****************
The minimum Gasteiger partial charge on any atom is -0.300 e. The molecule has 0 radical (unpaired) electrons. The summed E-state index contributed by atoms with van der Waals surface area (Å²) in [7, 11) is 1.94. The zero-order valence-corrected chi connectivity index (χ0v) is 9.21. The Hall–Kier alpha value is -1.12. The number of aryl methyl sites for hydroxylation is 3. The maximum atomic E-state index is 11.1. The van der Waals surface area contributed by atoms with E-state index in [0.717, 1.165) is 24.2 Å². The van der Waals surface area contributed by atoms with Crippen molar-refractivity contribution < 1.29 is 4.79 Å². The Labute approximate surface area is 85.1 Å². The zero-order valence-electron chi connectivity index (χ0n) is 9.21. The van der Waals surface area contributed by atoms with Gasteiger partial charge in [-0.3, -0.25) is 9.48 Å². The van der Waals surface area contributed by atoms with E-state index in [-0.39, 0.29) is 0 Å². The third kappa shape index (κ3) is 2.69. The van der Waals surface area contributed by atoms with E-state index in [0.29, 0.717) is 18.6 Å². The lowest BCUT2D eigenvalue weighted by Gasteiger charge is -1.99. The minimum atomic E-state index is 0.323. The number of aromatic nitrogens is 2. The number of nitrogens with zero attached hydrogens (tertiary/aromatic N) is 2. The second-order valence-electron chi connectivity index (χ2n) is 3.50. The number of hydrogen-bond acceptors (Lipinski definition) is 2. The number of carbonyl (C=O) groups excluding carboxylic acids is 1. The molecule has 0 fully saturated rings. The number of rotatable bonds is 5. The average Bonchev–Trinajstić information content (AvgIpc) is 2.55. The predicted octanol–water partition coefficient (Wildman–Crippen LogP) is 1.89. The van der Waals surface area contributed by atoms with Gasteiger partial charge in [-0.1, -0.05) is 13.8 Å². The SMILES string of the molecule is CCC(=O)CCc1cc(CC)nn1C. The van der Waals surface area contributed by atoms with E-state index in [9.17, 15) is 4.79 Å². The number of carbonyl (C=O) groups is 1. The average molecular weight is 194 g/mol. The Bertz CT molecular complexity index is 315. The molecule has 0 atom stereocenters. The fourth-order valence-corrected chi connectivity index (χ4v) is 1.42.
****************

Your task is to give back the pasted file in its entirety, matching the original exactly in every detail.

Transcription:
The minimum Gasteiger partial charge on any atom is -0.300 e. The molecule has 0 radical (unpaired) electrons. The summed E-state index contributed by atoms with van der Waals surface area (Å²) in [7, 11) is 1.94. The zero-order valence-corrected chi connectivity index (χ0v) is 9.21. The Hall–Kier alpha value is -1.12. The number of aryl methyl sites for hydroxylation is 3. The maximum atomic E-state index is 11.1. The van der Waals surface area contributed by atoms with E-state index in [0.717, 1.165) is 24.2 Å². The van der Waals surface area contributed by atoms with Crippen molar-refractivity contribution < 1.29 is 4.79 Å². The Labute approximate surface area is 85.1 Å². The zero-order valence-electron chi connectivity index (χ0n) is 9.21. The van der Waals surface area contributed by atoms with Gasteiger partial charge in [-0.3, -0.25) is 9.48 Å². The van der Waals surface area contributed by atoms with E-state index in [-0.39, 0.29) is 0 Å². The third kappa shape index (κ3) is 2.69. The van der Waals surface area contributed by atoms with E-state index in [0.29, 0.717) is 18.6 Å². The lowest BCUT2D eigenvalue weighted by Gasteiger charge is -1.99. The minimum atomic E-state index is 0.323. The number of aromatic nitrogens is 2. The number of nitrogens with zero attached hydrogens (tertiary/aromatic N) is 2. The second-order valence-electron chi connectivity index (χ2n) is 3.50. The number of hydrogen-bond acceptors (Lipinski definition) is 2. The number of carbonyl (C=O) groups excluding carboxylic acids is 1. The molecule has 0 fully saturated rings. The number of rotatable bonds is 5. The average Bonchev–Trinajstić information content (AvgIpc) is 2.55. The predicted octanol–water partition coefficient (Wildman–Crippen LogP) is 1.89. The van der Waals surface area contributed by atoms with Gasteiger partial charge in [-0.1, -0.05) is 13.8 Å². The SMILES string of the molecule is CCC(=O)CCc1cc(CC)nn1C. The van der Waals surface area contributed by atoms with E-state index in [9.17, 15) is 4.79 Å². The number of carbonyl (C=O) groups is 1. The average molecular weight is 194 g/mol. The Bertz CT molecular complexity index is 315. The molecule has 0 atom stereocenters. The fourth-order valence-corrected chi connectivity index (χ4v) is 1.42.